Senior women lawyers across Asia share personal stories of successes, struggles and strategies for a more inclusive legal profession. Vandana Chatlani reports

The women profiled in this article have worked in-house, in private practice, in court and in the judiciary. They also share another common factor – seniority. To see women lawyers in positions of leadership in Asia is inspiring, but perhaps misleading to some extent, as they do not represent the norm.

In 2016, Grace Yeoh was the first woman in 100 years to be appointed managing partner at Shearn Delamore in Kuala Lumpur; Singapore-based Rebecca Chew was the first woman in Rajah & Tann’s history to hold the deputy managing partner position; and last year, Melissa Kaye Pang became the first women president of the Hong Kong Law Society in its 110-year history.

Although these are exceptional achievements, the fact that we are still counting and celebrating firsts suggests that the profession needs to do more to create a new narrative where women leaders are no longer a rarity.

“Unfortunately, very little has changed,” says Lin Shi, president of the Association of Corporate Counsel in Hong Kong. “There’s a lot of rhetoric and a lot of events focusing on diversity programmes. But when it comes down to it, what kind of accommodations are you providing? What kind of incentives are you giving to male staff to shoulder their half of the housework and caregiving? Until that happens, this work will still fall upon women.”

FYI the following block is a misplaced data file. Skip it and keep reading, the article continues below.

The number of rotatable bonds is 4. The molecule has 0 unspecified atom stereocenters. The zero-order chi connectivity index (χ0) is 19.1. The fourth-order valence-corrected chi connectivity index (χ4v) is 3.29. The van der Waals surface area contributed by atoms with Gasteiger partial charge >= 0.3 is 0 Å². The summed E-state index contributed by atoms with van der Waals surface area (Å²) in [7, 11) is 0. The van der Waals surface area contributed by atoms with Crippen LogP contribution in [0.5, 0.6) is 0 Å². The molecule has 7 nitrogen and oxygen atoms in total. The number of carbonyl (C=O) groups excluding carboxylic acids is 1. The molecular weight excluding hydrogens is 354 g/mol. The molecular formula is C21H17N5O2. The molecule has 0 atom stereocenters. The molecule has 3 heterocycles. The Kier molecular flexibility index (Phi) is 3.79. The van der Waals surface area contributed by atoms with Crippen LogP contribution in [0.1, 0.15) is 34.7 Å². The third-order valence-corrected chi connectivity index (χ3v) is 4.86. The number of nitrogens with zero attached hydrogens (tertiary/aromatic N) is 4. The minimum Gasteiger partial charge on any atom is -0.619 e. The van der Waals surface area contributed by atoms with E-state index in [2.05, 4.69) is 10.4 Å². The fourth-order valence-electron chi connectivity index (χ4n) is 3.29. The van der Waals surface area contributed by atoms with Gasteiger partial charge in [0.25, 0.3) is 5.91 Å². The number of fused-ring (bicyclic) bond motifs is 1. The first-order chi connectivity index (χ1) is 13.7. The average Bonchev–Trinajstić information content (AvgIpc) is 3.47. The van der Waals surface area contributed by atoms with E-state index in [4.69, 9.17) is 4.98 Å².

Before analyzing the experience of women lawyers in Asia, it is crucial to acknowledge their diverse, complex and multiple realities in a region divided by language, economics, politics, history, religion, geography, tradition and sociocultural codes.

The different trajectories in terms of legal sector development across Asia also affect opportunities for women.

“Myanmar was in the dark for so many years and sanctions were only lifted recently, so there’s a gap in terms of lawyers,” says Hanim Hamzah, the regional managing partner of Zico Law Network. “At some point they only had lawyers in their 60s and 70s, because for a long time there were no law schools under the military junta government. So it’s not just gender, but the availability of talent that’s an issue.”

Brunei provides another example where opportunities for women are slim because of political and cultural norms. “The Bruneians are generally well-educated and want to participate, but the market is small,” says Hamzah. “It’s a population of 400,000 people. Of that, 200 are lawyers; 100 work for the sultan and only 100 go to private practice. Most of those involved are men, maybe because of issues relating to [Brunei] being an Islamic state.”

Despite these and other dramatic differences, there are commonalities and universal themes that unite women lawyers in Asia and around the world.

Women increasingly make up the majority of new entrants within the legal profession in Asia. But as is the case beyond the region, too few find their way to partnerships. In many cases, this speaks more about workplace policy than unequal opportunity.

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